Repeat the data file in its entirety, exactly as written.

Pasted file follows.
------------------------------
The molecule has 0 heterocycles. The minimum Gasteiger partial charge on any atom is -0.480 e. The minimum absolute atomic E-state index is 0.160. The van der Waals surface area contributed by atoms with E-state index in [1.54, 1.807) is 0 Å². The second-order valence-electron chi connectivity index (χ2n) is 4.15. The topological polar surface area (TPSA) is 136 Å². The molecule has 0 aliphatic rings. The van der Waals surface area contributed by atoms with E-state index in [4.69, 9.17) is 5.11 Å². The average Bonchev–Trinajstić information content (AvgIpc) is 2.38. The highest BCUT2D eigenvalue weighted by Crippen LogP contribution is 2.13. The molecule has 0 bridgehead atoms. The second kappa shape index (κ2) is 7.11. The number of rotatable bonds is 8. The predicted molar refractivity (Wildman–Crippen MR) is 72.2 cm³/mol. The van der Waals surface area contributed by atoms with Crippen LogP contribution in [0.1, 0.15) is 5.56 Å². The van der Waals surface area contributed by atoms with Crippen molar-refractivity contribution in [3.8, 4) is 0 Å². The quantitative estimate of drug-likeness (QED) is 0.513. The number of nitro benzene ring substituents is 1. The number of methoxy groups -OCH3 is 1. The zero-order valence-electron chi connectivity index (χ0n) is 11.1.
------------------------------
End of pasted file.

The molecule has 0 heterocycles. The minimum Gasteiger partial charge on any atom is -0.480 e. The minimum absolute atomic E-state index is 0.160. The van der Waals surface area contributed by atoms with E-state index in [1.54, 1.807) is 0 Å². The second-order valence-electron chi connectivity index (χ2n) is 4.15. The topological polar surface area (TPSA) is 136 Å². The molecule has 0 aliphatic rings. The van der Waals surface area contributed by atoms with E-state index in [4.69, 9.17) is 5.11 Å². The average Bonchev–Trinajstić information content (AvgIpc) is 2.38. The highest BCUT2D eigenvalue weighted by Crippen LogP contribution is 2.13. The molecule has 0 bridgehead atoms. The second kappa shape index (κ2) is 7.11. The number of rotatable bonds is 8. The predicted molar refractivity (Wildman–Crippen MR) is 72.2 cm³/mol. The van der Waals surface area contributed by atoms with Crippen LogP contribution in [0.1, 0.15) is 5.56 Å². The van der Waals surface area contributed by atoms with Crippen molar-refractivity contribution in [3.8, 4) is 0 Å². The quantitative estimate of drug-likeness (QED) is 0.513. The number of nitro benzene ring substituents is 1. The number of methoxy groups -OCH3 is 1. The zero-order valence-electron chi connectivity index (χ0n) is 11.1.